34. ^ Valero Capilla, Antonio; Valero Delgado, Alicia (2014). Thanatia: The Destiny of the Earth's Mineral Resources. A Thermodynamic Cradle-to-Cradle Assessment (PDF contains only the introductory chapter of the book). Singapore: World Scientific Publishing. ISBN 9789814273930.
  35. ^ McConnell, Campbell R.; et al. (2009). Economics. Principles, Problems and Policies (PDF) (18th ed.). New York: McGraw-Hill. ISBN 9780073375694. Archived from the original (PDF contains full textbook) on 2016-10-06. Retrieved 2016-04-15.
  36. ^ Schmitz, John E.J. (2007). The Second Law of Life: Energy, Technology, and the Future of Earth As We Know It (Link to the author's science blog, based on his textbook). Norwich: William Andrew Publishing. ISBN 0815515375.
  37. ^ Lipsey, Richard (2007). "Reflections on the General Theory of Second Best at its Golden Jubilee". International Tax and Public Finance. 14: 349–364.
  38. ^ McCurdy, Howard E.; Zerbe Jr., Richard O. (1999). "The Failure of Market Failure". Journal of Policy Analysis and Management. 18: 558–578.

External links

Common-pool resource

In economics, a common-pool resource (CPR) is a type of good consisting of a natural or human-made resource system (e.g. an irrigation system or fishing grounds), whose size or characteristics makes it costly, but not impossible, to exclude potential beneficiaries from obtaining benefits from its use. Unlike pure public goods, common pool resources face problems of congestion or overuse, because they are subtractable. A common-pool resource typically consists of a core resource (e.g. water or fish), which defines the stock variable, while providing a limited quantity of extractable fringe units, which defines the flow variable. While the core resource is to be protected or nurtured in order to allow for its continuous exploitation, the fringe units can be harvested or consumed.

Economic interventionism

Economic interventionism (sometimes called state interventionism) is an economic policy perspective favoring government intervention in the market process to correct the market failures and promote the general welfare of the people. An economic intervention is an action taken by a government or international institution in a market economy in an effort to impact the economy beyond the basic regulation of fraud and enforcement of contracts and provision of public goods. Economic intervention can be aimed at a variety of political or economic objectives, such as promoting economic growth, increasing employment, raising wages, raising or reducing prices, promoting income equality, managing the money supply and interest rates, increasing profits, or addressing market failures.

The term intervention assumes on a philosophical level that the state and economy should be inherently separated from each other; therefore the terminology applies to capitalist market-based economies where government action interrupts the market forces at play through regulations, economic policies or subsidies (state-owned enterprises that operate in the market do not constitute an intervention). The term intervention is typically used by advocates of laissez-faire and free markets. Capitalist market economies that feature high degrees of state intervention are often referred to as mixed economies.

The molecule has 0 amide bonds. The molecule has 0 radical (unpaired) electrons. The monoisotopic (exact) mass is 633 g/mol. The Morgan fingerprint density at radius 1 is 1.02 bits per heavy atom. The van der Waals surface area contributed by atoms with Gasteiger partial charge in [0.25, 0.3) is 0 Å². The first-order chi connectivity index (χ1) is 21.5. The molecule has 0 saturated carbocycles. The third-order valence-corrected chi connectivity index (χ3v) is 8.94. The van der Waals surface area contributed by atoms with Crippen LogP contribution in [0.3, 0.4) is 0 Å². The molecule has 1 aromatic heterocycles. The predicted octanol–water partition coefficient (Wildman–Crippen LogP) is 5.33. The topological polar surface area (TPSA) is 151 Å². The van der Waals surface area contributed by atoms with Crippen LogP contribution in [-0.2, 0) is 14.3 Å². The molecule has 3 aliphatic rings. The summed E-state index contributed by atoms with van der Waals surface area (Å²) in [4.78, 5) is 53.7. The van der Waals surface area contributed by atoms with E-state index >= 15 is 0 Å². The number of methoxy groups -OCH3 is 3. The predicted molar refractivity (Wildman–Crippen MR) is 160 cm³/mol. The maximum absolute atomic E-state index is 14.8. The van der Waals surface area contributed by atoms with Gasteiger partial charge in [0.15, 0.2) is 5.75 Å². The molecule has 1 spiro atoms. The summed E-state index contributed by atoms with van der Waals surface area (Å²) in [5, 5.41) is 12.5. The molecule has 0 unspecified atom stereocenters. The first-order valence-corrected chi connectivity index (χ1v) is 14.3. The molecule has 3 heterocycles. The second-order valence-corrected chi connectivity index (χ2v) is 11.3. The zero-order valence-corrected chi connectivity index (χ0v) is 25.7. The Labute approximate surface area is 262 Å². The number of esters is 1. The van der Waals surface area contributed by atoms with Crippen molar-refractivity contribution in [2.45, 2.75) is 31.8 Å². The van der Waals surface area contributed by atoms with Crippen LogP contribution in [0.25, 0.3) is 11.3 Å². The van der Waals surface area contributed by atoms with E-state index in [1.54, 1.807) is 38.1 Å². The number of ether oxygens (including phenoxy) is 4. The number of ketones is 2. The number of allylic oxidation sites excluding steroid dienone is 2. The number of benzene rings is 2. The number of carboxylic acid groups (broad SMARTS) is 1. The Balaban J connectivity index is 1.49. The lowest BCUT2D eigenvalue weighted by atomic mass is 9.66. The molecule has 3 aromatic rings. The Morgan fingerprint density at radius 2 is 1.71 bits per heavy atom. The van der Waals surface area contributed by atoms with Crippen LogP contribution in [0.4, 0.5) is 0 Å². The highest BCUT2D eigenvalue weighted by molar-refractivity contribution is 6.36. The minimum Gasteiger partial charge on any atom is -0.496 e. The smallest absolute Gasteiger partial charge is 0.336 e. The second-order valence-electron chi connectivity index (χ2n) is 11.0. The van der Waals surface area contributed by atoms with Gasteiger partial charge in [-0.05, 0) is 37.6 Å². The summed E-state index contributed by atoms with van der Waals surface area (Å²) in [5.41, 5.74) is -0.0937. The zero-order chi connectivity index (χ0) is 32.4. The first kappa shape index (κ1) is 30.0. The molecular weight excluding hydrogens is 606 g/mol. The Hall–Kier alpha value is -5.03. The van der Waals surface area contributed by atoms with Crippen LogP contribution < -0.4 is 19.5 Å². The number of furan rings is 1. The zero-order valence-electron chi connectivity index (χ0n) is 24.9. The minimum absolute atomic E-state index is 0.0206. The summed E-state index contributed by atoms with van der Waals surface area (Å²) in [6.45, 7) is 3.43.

Environmental economics

Environmental economics is a sub-field of economics concerned with environmental issues. It has become a widely studied topic due to growing environmental concerns in the twenty-first century. Quoting from the National Bureau of Economic Research Environmental Economics program:

... Environmental Economics ... undertakes theoretical or empirical studies of the economic effects of national or local environmental policies around the world ... . Particular issues include the costs and benefits of alternative environmental policies to deal with air pollution, water quality, toxic substances, solid waste, and global warming.

Environmental economics is distinguished from ecological economics in that ecological economics emphasizes the economy as a subsystem of the ecosystem with its focus upon preserving natural capital. One survey of German economists found that ecological and environmental economics are different schools of economic thought, with ecological economists emphasizing "strong" sustainability and rejecting the proposition that natural capital can be substituted by human-made capital.

Externality

In economics, an externality is the cost or benefit that affects a party who did not choose to incur that cost or benefit. Externalities often occur when a product or service’s price equilibrium cannot reflect the true costs and benefits of that product or service. This causes the externality competitive equilibrium to not be a Pareto optimality.

Externalities can be both positive or negative. Governments and institutions often take actions to internalize externalities, thus market-priced transactions can incorporate all the benefits and costs associated with transactions between economic agents.. The most common way this is done is by imposing taxes on the producers of this externality, in this case pollution. This is usually done similar to a quote where there is no tax imposed and then once the externality reaches a certain point there is a very high tax imposed. However, since regulators do not always have all the information on the externality it can be difficult to impose the right tax. Once the externality is internalized through imposing a tax the competitive equilibrium is now Pareto optimal.